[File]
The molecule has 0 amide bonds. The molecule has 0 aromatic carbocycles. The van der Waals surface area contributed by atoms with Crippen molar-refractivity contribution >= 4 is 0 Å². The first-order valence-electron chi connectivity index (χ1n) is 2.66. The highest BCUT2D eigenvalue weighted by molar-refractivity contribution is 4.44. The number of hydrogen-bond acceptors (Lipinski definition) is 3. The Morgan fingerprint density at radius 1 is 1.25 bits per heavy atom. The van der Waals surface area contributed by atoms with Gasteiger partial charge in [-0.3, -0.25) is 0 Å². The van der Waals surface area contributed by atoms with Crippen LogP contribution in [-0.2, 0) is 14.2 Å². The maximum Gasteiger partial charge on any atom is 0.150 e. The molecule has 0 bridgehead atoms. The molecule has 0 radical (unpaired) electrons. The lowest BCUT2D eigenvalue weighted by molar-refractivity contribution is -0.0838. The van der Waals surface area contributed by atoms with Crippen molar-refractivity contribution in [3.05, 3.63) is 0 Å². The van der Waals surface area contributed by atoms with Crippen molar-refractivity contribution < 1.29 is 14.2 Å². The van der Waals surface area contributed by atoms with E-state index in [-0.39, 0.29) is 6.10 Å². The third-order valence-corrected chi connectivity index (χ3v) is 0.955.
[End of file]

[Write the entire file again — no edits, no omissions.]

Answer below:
The molecule has 0 amide bonds. The molecule has 0 aromatic carbocycles. The van der Waals surface area contributed by atoms with Crippen molar-refractivity contribution >= 4 is 0 Å². The first-order valence-electron chi connectivity index (χ1n) is 2.66. The highest BCUT2D eigenvalue weighted by molar-refractivity contribution is 4.44. The number of hydrogen-bond acceptors (Lipinski definition) is 3. The Morgan fingerprint density at radius 1 is 1.25 bits per heavy atom. The van der Waals surface area contributed by atoms with Gasteiger partial charge in [-0.3, -0.25) is 0 Å². The van der Waals surface area contributed by atoms with Crippen LogP contribution in [-0.2, 0) is 14.2 Å². The maximum Gasteiger partial charge on any atom is 0.150 e. The molecule has 0 bridgehead atoms. The molecule has 0 radical (unpaired) electrons. The lowest BCUT2D eigenvalue weighted by molar-refractivity contribution is -0.0838. The van der Waals surface area contributed by atoms with Crippen molar-refractivity contribution in [3.05, 3.63) is 0 Å². The van der Waals surface area contributed by atoms with Crippen molar-refractivity contribution < 1.29 is 14.2 Å². The van der Waals surface area contributed by atoms with E-state index in [-0.39, 0.29) is 6.10 Å². The third-order valence-corrected chi connectivity index (χ3v) is 0.955.